REVIEW album Old Subbacultcha Old Subbacultcha
Howling Bells return from the (not so literal) desert with perhaps their most assured and interesting album to date
Howling Bells (OUT NOW via Caroline International P&D)Howling Bells are one of those bands who really
should have 'made it' in any logical universe. But this is a just universe where One Direction are stacking shelves at Tesco and Will.I.Am is found alone in his one-bedroom flat, hanging from a shower rail with his pants around his ankles and his own voice looped on repeat, blaring from his Beats headphones. This is a universe that cannot and will not exist, because life just isn't quite fair. OK I might have got ahead of myself there, but the fact remains that a band on their 4
th album, who have not only a back catalogue lesser, more celebrated bands would kill for, but a front-woman possessed of an almost supernatural charm really
should be making waves by now. Let's hope 'Heartstrings' can tug liberally on a few hundred thousand of the same and give Howling Bells the acclamation they have deserved for so long. Howling Bells are an Australian 4-piece who deal in subtly psychedelic pop-rock, which is underlined by the sultry tones of one Juanita Stein; the band's front-woman and (not so) secret weapon. Heartstrings is not only their 4
th album, but quite comfortably their best album since that acclaimed but overlooked debut. Whilst their sophomore 'Radio Wars' felt like something of a compromise between their ingrained otherworldliness and the whims of the mainstream, and it's follow-up 'The Loudest Engine' had so little personality that it failed to reignite the spark. Heartstrings brings us full-circle. That's not to say it's merely a retread though. The opening 'Paris' sets up the record with confidence over a subtle riff that almost sounds like a play on 'Shine on you Crazy Diamond' given a shoe-gaze makeover before Stein's vocals melt into the mix. There's nothing revolutionary here, in fact, a line can be drawn all the way back to Fleetwood Mac through The Jesus and Mary Chain, the alt-rock of Cocteau Twins and Ride, and even the brit-pop explosion of the mid-nineties, it's so much more than the sum of its parts though. The “Don't you take me home” chorus is a delightfully immediate hook and the hazy production sounds glorious through a decent pair of headphones; just the right amount of grit. The same could be said of the album as a whole; it's almost certainly a pop record, but there's just enough darkness, distortion and distress to keep it from growing dull. That being said, given it's brevity, you'd be hard pressed to find anyone who could be bored by Heartstrings. It's a record from another time, clocking in at just over half an hour with no song reaching past 4 minutes, it's been created to be put on repeat. The sub-2 minute grunge blast of 'Possessed' fades into the gorgeous 'Your Love' (think 'Just Like Honey' with added sex), which then fades back into 'Slowburn', a 2-chord song that could be accused of being a little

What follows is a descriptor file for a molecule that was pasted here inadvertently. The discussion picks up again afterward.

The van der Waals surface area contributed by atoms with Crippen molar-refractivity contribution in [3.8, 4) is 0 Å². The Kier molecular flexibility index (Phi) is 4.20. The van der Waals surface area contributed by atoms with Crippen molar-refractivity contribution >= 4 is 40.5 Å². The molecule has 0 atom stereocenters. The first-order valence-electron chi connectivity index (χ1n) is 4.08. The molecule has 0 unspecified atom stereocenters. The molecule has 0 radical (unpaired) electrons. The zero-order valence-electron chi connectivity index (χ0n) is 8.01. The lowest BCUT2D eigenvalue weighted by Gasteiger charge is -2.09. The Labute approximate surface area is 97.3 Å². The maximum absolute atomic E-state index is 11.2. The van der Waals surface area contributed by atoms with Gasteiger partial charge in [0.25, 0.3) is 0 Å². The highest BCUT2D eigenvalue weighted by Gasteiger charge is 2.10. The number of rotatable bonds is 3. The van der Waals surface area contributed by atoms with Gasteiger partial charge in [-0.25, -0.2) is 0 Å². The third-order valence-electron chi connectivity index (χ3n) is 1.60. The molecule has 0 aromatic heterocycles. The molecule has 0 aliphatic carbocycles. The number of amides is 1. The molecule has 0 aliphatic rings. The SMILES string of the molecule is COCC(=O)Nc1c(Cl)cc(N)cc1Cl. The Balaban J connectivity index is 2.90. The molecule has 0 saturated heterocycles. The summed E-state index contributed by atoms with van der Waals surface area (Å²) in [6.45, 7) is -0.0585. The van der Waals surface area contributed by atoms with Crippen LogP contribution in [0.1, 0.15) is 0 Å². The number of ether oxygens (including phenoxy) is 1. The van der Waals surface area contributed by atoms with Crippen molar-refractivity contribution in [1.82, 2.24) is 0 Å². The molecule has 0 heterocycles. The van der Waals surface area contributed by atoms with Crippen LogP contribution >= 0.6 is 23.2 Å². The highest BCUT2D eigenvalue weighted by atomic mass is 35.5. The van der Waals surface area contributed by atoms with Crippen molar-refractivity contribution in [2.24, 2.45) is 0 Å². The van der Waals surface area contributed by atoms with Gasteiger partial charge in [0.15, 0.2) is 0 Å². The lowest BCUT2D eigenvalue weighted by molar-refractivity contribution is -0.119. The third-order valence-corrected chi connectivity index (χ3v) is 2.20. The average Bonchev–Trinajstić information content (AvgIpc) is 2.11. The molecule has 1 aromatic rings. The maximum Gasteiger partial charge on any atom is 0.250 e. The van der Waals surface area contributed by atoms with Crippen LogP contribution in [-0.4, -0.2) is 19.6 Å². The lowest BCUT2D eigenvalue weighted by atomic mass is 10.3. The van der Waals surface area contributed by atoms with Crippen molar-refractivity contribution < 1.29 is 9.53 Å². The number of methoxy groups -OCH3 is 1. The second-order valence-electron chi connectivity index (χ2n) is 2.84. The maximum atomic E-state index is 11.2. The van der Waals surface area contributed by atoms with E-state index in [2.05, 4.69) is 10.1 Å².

too simple, but gets by on pure atmosphere. The band are not adverse to the odd ballad either, of course, and here they offer up two of their very best in the sparse, devastating piano-led 'Paper Heart' (a baroque treat) and 'Euphoria', a song that gives a modern sheen to a song Roy Orbison would have been proud to call his own. It's like the Beautiful South dipped in tar and it's just bloody wonderful. The closing title track, meanwhile blends the melancholy of both Paper Heart and Euphoria with a more menacing undertow that owes a lot to latter-day Radiohead. The best cut on the album however is (for my money) the balls-to-the-wall 'Original Sin', a song that recalls the band's former touring mates; The Joy Formidable in it's sheer bluster. Heartstrings isn't just the best Howling Bells album in almost a decade, after a few more spins it might even end up topping that glorious debut album in my estimations. I'm off to see them tonight, so let's see how the new ones fare live. Expect my report on the morrow!